Divorce referendum passes with landslide majority
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Divorce referendum passes with landslide majority

THE DIVORCE REFERENDUM has passed this morning with a massive majority.

The vote passed by 82.1% (1,384,192 votes) to 17.9% (302,319 votes).

This means that couples will no longer be required to live apart for four years before they are allowed to divorce - with the length of time now being reduced to just two years.

At 5am today, the official result was announced after final counts came in from Galway City in the early hours of the morning.

The referendum on divorce was put to voters on Friday along with the European and local elections.

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The ‘yes’ vote also means that foreign divorces are now to be officially recognised by the state.

Prior to the vote, couples were required to spend four out of the previous five years separated from their partner before they could get a divorce, but now those laws have been relaxed.

Divorce was legalised in Ireland in 1995 following a narrow referendum victory majority of just 50.3%, and the divorce system hadn’t changed at all in the time since.

Any changes to the Irish constitution must be supported by a majority of voters in a referendum.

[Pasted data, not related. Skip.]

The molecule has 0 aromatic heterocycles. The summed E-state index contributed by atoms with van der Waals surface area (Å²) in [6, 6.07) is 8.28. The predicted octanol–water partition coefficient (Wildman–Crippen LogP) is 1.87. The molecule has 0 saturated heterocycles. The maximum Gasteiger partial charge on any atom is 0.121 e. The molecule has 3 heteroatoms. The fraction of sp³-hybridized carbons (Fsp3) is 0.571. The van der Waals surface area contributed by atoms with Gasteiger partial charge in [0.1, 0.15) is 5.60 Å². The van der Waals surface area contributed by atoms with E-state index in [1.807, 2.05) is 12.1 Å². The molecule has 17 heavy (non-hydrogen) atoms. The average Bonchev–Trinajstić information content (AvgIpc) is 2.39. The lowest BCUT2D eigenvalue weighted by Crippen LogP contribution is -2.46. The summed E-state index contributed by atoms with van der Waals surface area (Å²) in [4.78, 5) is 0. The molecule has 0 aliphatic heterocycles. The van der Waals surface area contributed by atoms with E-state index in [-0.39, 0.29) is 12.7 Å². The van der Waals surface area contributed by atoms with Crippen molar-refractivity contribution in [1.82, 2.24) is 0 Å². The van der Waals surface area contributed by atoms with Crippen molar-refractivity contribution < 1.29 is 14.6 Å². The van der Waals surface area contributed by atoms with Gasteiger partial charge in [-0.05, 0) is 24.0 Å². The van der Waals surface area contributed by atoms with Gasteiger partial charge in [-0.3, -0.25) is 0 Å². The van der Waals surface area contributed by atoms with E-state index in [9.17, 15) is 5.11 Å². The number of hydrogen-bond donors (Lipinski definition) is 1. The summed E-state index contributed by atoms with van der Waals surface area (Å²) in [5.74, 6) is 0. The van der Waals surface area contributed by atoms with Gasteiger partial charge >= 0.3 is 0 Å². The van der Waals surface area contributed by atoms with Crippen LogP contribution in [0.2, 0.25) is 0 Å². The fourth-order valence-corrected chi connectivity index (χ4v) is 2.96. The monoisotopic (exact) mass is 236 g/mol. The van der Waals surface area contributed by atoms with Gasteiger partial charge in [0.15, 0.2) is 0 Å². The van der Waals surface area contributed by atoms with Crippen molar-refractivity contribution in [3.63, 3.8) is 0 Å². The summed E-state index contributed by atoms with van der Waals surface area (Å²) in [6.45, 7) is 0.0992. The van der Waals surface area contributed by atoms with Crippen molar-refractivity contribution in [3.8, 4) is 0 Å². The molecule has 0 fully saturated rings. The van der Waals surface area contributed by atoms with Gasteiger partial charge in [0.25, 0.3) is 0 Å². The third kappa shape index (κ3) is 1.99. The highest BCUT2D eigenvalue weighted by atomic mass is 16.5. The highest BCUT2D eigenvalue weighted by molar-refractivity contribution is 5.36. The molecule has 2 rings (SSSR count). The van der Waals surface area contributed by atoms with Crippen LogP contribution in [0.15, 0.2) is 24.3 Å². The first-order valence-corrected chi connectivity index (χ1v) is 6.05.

The Minister for Culture Josepha Madigan said that this morning’s results shows that “there’s a deep well of kindness” in the people of Ireland and that the public have shown sympathy and solidarity with those going through tough personal situations.

“I think it’s a really strong endorsement from the Irish people for the referendum and it demonstrates their kindness and their understanding of the situation people find themselves in when they are separating or divorcing,” she said.

“I think there’s a deep well of kindness in the Irish people.

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“It wasn’t about rocking the system. It was about humanising it.” She added.

Supporters of the law have said that the couples who are going through a split could be stuck in limbo while waiting for a divorce and risk raising tensions and hostility during the process.

Those against the proposal feel as if the changes could discourage many from trying to mend a failing relationship and could lead to an increase in ‘quickie divorces’.